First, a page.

“I haven't heard about any bid from India. The only one that is known to me is the bid from Moscow,” said Boris Gelfand, the twelfth ranked player in the world from Israel who qualified to challenge World champion Viswanathan Anand in April 2012.
“Good preparation, high quality chess and probably luck,” will be the decisive factors according to Gelfand which will decide the match. The World championship challenger spoke toThe Hindu in an exclusive interview:
Congratulations on winning the Kazan Candidates and emerging as the Challenger Candidate for Anand in the World Championship. How do you rank your matches against Mamedyarov, Kamsky and Grischuk in terms of difficulty?
Thank you for the warm words. I think the match with Mamedyarov was the easiest one, relatively, of course, as I had half a year to prepare for it. Everything was decided in the third game which I won brilliantly in the sharp way. The match with Kamsky was the most difficult. I was close to be eliminated from the tournament. But luck was on my side, and in the fourth rapid game I managed to win. The final with Grischuk obviously was tough. I defended well and showed my best play in the last game.
You have emerged as the Challenger for the first time. Will your advantage over Anand be ‘more motivation' since he has already won it and you are more eager to become champion?
I think, in the World Championship match both players are highly motivated, so I cannot count on the advantage.
If there was only one bid from India for your match would you like to play in India? You have played many World Championship matches here. Your win against Kramnik and defeat to Karpov at Sanghinagar might still be in memory?
I have very good memories of my Candidate Matches played in Sanghinagar (near Hyderabad) in 94-95 and FIDE World Championship in Delhi in 2000. However, for the moment I haven't heard about any bid from India. The only one that is known to me is the bid from Moscow.
You have played in many places. Which are the top three chess venues?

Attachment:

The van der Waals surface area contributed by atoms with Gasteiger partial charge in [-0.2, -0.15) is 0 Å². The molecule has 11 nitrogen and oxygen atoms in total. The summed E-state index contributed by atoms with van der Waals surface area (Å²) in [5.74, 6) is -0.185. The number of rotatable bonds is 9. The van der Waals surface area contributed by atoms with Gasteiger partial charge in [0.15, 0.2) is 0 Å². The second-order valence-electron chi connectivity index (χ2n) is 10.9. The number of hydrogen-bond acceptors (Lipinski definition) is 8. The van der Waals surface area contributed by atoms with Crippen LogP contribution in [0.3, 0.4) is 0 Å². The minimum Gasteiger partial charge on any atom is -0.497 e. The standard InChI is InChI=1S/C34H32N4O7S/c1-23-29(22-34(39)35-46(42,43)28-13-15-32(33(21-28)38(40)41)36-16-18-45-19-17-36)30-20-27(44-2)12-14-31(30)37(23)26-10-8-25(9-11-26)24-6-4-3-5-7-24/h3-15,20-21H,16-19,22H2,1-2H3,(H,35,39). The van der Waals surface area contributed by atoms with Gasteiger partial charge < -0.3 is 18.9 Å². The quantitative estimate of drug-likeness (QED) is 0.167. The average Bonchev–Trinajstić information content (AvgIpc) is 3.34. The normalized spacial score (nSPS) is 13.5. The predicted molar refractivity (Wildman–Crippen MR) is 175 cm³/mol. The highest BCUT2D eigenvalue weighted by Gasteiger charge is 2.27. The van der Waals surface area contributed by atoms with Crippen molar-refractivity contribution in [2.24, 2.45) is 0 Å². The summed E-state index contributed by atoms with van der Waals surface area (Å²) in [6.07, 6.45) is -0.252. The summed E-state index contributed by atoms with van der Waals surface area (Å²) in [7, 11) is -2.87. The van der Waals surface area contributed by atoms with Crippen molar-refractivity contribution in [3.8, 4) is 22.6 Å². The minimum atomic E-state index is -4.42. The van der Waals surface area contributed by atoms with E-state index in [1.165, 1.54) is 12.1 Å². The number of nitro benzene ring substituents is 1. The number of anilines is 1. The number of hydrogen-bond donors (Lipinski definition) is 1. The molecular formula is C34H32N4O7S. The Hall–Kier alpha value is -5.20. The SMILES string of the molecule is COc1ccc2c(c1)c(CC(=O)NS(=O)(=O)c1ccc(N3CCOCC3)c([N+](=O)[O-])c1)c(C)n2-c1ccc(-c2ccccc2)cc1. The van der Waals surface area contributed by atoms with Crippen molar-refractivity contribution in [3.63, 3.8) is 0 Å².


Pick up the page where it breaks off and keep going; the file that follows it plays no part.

Belgrade, Monaco and Khanty-Mansiysk
Many chess events are not happening anymore: like Linares, Mainz. How much of a concern is this for elite players like you?
Of course, it is not very pleasant news. But we hope that those tournaments will come back. However, we have new events, such as Bazna, Tal Memorial, Bilbao, Nanjing. So I think that the situation is not bad, especially compared to the previous decade. The chess life in the world is growing. Slowly, but surely.
You are 1968-born and Anand is 1969-born. Will it be more of a relaxed match between two 40+ men. How much different it may have been had you met in the thirties?
I don't believe it could be a relaxed match for the title of the World champion.
Anand's current rating of 2817 is his personal all-time high. Your rating is 15 Elo below your personal best at 2746 now. Do you attach any importance to these numbers?
I don't put a big significance to the numbers. I believe in good and quality chess.
You and Anand are gentlemen at and off the board and also without any controversies. Both are married. So which factor you believe might be decisive for this match?
Good preparation, high quality chess and probably luck.
How long did your celebration run for the Kazan result? Do more people in your former country Belarus celebrate as much as in Israel?
I think that chess public in Belarus is very happy with my success. I don't have much contacts with Belarus, but I'm sure that my fans are following and rooting for me.
With the computers playing at huge strength these days, cheating using electronic devices is also widely reported. Do you believe that metal detectors should be used before players enter the hall like they did during the Kasparov-Kramnik match at London (2000)?
I trust my colleagues, but I do believe that it is better to be on the safe side, so I support anti-cheating measures